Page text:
A Qatari transgender woman, arrested by Preventive Security in public in Doha, said: “They [Preventive Security] are a mafia. They detained me twice, once for two months in a solitary cell underground, and once for six weeks. They beat me every day and shaved my hair. They also made me take off my shirt and took a picture of my breasts. I suffered from depression because of my detention. I still have nightmares to this day, and I’m terrified of being in public.”
In all cases, LGBT detainees said, Preventive Security forces forced them to unlock their phones and took screenshots of private pictures and chats from their devices, as well as contact information of other LGBT people.
A Qatari gay man who has experienced government repression, including arbitrary arrest, said that security forces surveilled and arrested him based on his online activity.
All those interviewed provided strikingly similar accounts. The repressive climate around free expression in Qatar, including around the rights of LGBT people, has made many people who may have experienced mistreatment afraid to be interviewed because of the risk of retaliation, Human Rights Watch said.
Qatar’s Penal Code, under article 285, punishes extramarital sex, including same-sex relations, with up to seven years in prison. None of those interviewed said they faced charges, and it appears their arbitrary arrest and detention is based on Law No 17 of 2002 on Protection of Community, which allows for provisional detention without charge or trial for up to six months, if “there exist well-founded reasons to believe that the defendant may have committed a crime,” including “violating public morality.” Qatari authorities also censor mainstream media reports about sexual orientation and gender identity.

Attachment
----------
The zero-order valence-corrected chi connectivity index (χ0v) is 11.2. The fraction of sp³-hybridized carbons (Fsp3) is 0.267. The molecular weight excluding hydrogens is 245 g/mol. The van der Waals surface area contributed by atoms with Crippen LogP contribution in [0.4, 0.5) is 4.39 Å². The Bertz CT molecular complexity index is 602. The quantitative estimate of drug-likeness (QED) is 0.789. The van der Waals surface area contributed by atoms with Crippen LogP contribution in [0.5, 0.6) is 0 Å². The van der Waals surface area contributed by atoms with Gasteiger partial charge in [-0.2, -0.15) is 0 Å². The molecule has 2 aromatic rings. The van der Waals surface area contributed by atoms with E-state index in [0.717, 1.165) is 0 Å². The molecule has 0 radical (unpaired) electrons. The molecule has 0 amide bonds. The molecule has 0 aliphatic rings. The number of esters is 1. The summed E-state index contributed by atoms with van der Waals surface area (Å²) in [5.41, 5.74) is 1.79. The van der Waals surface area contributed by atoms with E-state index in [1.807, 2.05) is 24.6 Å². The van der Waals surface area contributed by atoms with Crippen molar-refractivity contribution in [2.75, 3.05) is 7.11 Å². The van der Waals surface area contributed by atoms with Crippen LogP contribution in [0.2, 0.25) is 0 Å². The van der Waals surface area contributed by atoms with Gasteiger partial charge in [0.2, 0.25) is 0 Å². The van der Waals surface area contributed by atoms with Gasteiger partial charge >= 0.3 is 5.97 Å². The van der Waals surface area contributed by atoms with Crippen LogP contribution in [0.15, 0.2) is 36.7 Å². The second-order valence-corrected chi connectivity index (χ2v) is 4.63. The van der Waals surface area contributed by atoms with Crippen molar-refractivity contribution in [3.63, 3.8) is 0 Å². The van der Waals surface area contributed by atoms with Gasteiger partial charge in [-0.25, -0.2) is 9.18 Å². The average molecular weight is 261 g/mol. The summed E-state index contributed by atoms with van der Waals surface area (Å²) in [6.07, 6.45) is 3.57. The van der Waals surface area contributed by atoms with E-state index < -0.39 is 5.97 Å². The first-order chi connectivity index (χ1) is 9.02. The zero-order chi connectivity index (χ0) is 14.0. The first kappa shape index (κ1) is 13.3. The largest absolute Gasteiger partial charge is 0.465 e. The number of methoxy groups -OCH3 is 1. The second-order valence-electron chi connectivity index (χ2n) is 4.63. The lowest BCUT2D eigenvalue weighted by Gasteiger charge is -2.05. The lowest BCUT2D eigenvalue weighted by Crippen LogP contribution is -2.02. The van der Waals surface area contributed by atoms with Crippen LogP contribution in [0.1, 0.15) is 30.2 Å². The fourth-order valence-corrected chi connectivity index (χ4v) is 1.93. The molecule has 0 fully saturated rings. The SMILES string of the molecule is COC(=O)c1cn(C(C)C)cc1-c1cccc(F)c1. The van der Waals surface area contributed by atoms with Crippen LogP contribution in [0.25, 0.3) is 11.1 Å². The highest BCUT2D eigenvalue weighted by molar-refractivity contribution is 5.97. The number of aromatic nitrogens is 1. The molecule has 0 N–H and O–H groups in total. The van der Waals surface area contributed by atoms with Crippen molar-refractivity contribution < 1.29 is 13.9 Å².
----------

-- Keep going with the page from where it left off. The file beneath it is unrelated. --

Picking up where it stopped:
In 2020, Qatar assured prospective visitors that it would welcome LGBT visitors and that fans would be free to fly the rainbow flag at the World Cup football games. Suggestions by officials that Qatar would make an exception to its abusive laws and practices for outsiders are implicit reminders that Qatari authorities do not believe that its LGBT citizens and residents deserve basic rights, Human Rights Watch said.
FIFA, the football governing body, which awarded Qatar the World Cup in 2010, adopted in 2016 the United Nations Guiding Principles on Business and Human Rights, which require it to “avoid infringing on the human rights of others and address adverse human rights impacts.” It requires FIFA to take adequate measures for the “prevention, mitigation, and remediation” of human rights impacts.
Qatari security forces should end arrests for adult, consensual sexual relations, including same-sex conduct, or those based on gender expression, and immediately release LGBT people who remain arbitrarily detained, Human Rights Watch said. The Qatari government should put an end to security force ill-treatment against LGBT people, including by halting any government-sponsored programs aimed at conversion practices. Countries sending external security forces to Qatar during the World Cup should ensure they comply with international human rights law and refrain from adding to Qatari security forces’ abuses.
The Qatari authorities should repeal article 285 and all other laws that criminalize consensual sexual relations outside of marriage and introduce legislation that protects against discrimination on the basis of sexual orientation and gender identity, online and offline. Freedom of expression and nondiscrimination based on sexual orientation and gender identity should be guaranteed, permanently, for all residents of Qatar, not just spectators going to Qatar for the World Cup, Human Rights Watch said.
“Only weeks ahead of the World Cup, LGBT people are raising the alarm on the abuses they have endured by security forces,” Younes said. “The Qatari government should call an immediate halt to this abuse and FIFA should push the Qatari government to ensure long-term reform that protects LGBT people from discrimination and violence.”